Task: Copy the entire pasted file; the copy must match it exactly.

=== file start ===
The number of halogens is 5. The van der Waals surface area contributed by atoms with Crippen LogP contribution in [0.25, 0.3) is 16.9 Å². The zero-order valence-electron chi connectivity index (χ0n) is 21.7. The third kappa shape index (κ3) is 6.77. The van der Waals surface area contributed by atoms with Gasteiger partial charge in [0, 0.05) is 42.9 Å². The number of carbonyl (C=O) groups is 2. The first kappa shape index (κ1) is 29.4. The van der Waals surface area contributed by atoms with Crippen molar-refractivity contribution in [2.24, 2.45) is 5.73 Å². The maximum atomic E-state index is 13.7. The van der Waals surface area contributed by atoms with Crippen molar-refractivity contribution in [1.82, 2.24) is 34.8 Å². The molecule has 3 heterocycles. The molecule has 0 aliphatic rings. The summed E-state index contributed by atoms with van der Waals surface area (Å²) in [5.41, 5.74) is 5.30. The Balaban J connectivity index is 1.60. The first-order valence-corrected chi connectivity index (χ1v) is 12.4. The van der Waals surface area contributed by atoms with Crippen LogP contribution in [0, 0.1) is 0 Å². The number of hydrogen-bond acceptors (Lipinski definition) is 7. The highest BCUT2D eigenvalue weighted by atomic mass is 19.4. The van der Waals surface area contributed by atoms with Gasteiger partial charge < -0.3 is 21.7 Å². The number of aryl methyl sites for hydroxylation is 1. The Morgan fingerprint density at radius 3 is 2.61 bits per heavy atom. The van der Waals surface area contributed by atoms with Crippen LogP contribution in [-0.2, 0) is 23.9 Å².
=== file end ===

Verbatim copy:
The number of halogens is 5. The van der Waals surface area contributed by atoms with Crippen LogP contribution in [0.25, 0.3) is 16.9 Å². The zero-order valence-electron chi connectivity index (χ0n) is 21.7. The third kappa shape index (κ3) is 6.77. The van der Waals surface area contributed by atoms with Gasteiger partial charge in [0, 0.05) is 42.9 Å². The number of carbonyl (C=O) groups is 2. The first kappa shape index (κ1) is 29.4. The van der Waals surface area contributed by atoms with Crippen molar-refractivity contribution in [2.24, 2.45) is 5.73 Å². The maximum atomic E-state index is 13.7. The van der Waals surface area contributed by atoms with Crippen molar-refractivity contribution in [1.82, 2.24) is 34.8 Å². The molecule has 3 heterocycles. The molecule has 0 aliphatic rings. The summed E-state index contributed by atoms with van der Waals surface area (Å²) in [5.41, 5.74) is 5.30. The Balaban J connectivity index is 1.60. The first-order valence-corrected chi connectivity index (χ1v) is 12.4. The van der Waals surface area contributed by atoms with Crippen LogP contribution in [0, 0.1) is 0 Å². The number of hydrogen-bond acceptors (Lipinski definition) is 7. The highest BCUT2D eigenvalue weighted by atomic mass is 19.4. The van der Waals surface area contributed by atoms with Gasteiger partial charge < -0.3 is 21.7 Å². The number of aryl methyl sites for hydroxylation is 1. The Morgan fingerprint density at radius 3 is 2.61 bits per heavy atom. The van der Waals surface area contributed by atoms with Crippen LogP contribution in [-0.2, 0) is 23.9 Å².